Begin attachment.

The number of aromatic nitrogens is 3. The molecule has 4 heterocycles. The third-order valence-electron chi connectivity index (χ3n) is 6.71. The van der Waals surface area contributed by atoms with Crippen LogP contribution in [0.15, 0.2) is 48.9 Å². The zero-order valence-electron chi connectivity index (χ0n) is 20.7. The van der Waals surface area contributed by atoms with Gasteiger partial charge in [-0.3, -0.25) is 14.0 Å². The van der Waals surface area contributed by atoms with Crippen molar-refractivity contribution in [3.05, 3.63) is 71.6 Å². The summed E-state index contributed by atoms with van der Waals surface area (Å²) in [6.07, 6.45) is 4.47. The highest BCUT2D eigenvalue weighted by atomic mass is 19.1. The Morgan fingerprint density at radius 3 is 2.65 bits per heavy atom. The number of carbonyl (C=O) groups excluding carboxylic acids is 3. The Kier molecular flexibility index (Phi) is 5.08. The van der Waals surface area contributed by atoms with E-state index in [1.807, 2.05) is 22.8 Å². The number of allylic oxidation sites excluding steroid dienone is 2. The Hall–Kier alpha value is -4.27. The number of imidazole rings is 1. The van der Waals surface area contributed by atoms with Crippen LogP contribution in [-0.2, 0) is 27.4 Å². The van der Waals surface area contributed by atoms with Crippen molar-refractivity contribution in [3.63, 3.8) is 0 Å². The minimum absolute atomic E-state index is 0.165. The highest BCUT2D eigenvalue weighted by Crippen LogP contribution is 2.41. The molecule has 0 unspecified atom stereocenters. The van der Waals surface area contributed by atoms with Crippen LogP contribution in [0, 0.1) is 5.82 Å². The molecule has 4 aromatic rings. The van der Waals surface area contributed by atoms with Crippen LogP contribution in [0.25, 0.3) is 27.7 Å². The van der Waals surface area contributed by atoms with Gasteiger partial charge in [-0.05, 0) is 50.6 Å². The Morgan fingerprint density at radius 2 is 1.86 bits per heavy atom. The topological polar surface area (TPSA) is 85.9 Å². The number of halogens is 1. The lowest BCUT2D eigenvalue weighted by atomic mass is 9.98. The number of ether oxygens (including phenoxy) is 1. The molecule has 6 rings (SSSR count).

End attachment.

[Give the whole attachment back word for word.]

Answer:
The number of aromatic nitrogens is 3. The molecule has 4 heterocycles. The third-order valence-electron chi connectivity index (χ3n) is 6.71. The van der Waals surface area contributed by atoms with Crippen LogP contribution in [0.15, 0.2) is 48.9 Å². The zero-order valence-electron chi connectivity index (χ0n) is 20.7. The van der Waals surface area contributed by atoms with Gasteiger partial charge in [-0.3, -0.25) is 14.0 Å². The van der Waals surface area contributed by atoms with Crippen molar-refractivity contribution in [3.05, 3.63) is 71.6 Å². The summed E-state index contributed by atoms with van der Waals surface area (Å²) in [6.07, 6.45) is 4.47. The highest BCUT2D eigenvalue weighted by atomic mass is 19.1. The Morgan fingerprint density at radius 3 is 2.65 bits per heavy atom. The number of carbonyl (C=O) groups excluding carboxylic acids is 3. The Kier molecular flexibility index (Phi) is 5.08. The van der Waals surface area contributed by atoms with E-state index in [1.807, 2.05) is 22.8 Å². The number of allylic oxidation sites excluding steroid dienone is 2. The Hall–Kier alpha value is -4.27. The number of imidazole rings is 1. The van der Waals surface area contributed by atoms with Crippen LogP contribution in [-0.2, 0) is 27.4 Å². The van der Waals surface area contributed by atoms with Crippen molar-refractivity contribution in [3.63, 3.8) is 0 Å². The minimum absolute atomic E-state index is 0.165. The highest BCUT2D eigenvalue weighted by Crippen LogP contribution is 2.41. The molecule has 0 unspecified atom stereocenters. The van der Waals surface area contributed by atoms with Crippen LogP contribution in [0, 0.1) is 5.82 Å². The molecule has 4 aromatic rings. The van der Waals surface area contributed by atoms with Crippen LogP contribution in [0.25, 0.3) is 27.7 Å². The van der Waals surface area contributed by atoms with Gasteiger partial charge in [-0.05, 0) is 50.6 Å². The Morgan fingerprint density at radius 2 is 1.86 bits per heavy atom. The topological polar surface area (TPSA) is 85.9 Å². The number of halogens is 1. The lowest BCUT2D eigenvalue weighted by atomic mass is 9.98. The number of ether oxygens (including phenoxy) is 1. The molecule has 6 rings (SSSR count).